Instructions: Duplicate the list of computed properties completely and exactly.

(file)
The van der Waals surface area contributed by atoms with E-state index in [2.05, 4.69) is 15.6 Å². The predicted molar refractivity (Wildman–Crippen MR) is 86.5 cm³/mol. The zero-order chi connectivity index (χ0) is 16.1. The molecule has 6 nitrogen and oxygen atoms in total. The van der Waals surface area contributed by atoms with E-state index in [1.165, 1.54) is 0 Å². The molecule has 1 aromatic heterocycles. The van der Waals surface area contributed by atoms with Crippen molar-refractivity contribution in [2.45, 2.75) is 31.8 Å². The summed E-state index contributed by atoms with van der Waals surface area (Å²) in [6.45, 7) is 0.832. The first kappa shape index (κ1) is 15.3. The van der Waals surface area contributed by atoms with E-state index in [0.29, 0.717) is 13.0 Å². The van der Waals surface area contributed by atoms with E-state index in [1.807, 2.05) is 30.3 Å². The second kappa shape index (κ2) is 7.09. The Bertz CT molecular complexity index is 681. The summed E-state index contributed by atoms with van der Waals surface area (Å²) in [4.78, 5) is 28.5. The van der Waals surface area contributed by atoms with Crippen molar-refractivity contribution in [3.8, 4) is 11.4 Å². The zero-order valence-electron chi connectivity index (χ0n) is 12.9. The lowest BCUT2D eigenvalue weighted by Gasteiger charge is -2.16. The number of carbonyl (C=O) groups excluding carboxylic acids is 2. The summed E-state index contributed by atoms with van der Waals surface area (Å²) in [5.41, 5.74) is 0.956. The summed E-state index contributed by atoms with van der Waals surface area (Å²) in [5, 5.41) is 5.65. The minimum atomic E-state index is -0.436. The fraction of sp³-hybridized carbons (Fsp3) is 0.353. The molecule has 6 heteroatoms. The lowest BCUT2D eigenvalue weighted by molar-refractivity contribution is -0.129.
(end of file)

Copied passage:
The van der Waals surface area contributed by atoms with E-state index in [2.05, 4.69) is 15.6 Å². The predicted molar refractivity (Wildman–Crippen MR) is 86.5 cm³/mol. The zero-order chi connectivity index (χ0) is 16.1. The molecule has 6 nitrogen and oxygen atoms in total. The van der Waals surface area contributed by atoms with E-state index in [1.165, 1.54) is 0 Å². The molecule has 1 aromatic heterocycles. The van der Waals surface area contributed by atoms with Crippen molar-refractivity contribution in [2.45, 2.75) is 31.8 Å². The summed E-state index contributed by atoms with van der Waals surface area (Å²) in [6.45, 7) is 0.832. The first kappa shape index (κ1) is 15.3. The van der Waals surface area contributed by atoms with E-state index in [0.29, 0.717) is 13.0 Å². The van der Waals surface area contributed by atoms with E-state index in [1.807, 2.05) is 30.3 Å². The second kappa shape index (κ2) is 7.09. The Bertz CT molecular complexity index is 681. The summed E-state index contributed by atoms with van der Waals surface area (Å²) in [4.78, 5) is 28.5. The van der Waals surface area contributed by atoms with Crippen molar-refractivity contribution in [3.8, 4) is 11.4 Å². The zero-order valence-electron chi connectivity index (χ0n) is 12.9. The lowest BCUT2D eigenvalue weighted by Gasteiger charge is -2.16. The number of carbonyl (C=O) groups excluding carboxylic acids is 2. The summed E-state index contributed by atoms with van der Waals surface area (Å²) in [5.41, 5.74) is 0.956. The summed E-state index contributed by atoms with van der Waals surface area (Å²) in [5, 5.41) is 5.65. The minimum atomic E-state index is -0.436. The fraction of sp³-hybridized carbons (Fsp3) is 0.353. The molecule has 6 heteroatoms. The lowest BCUT2D eigenvalue weighted by molar-refractivity contribution is -0.129.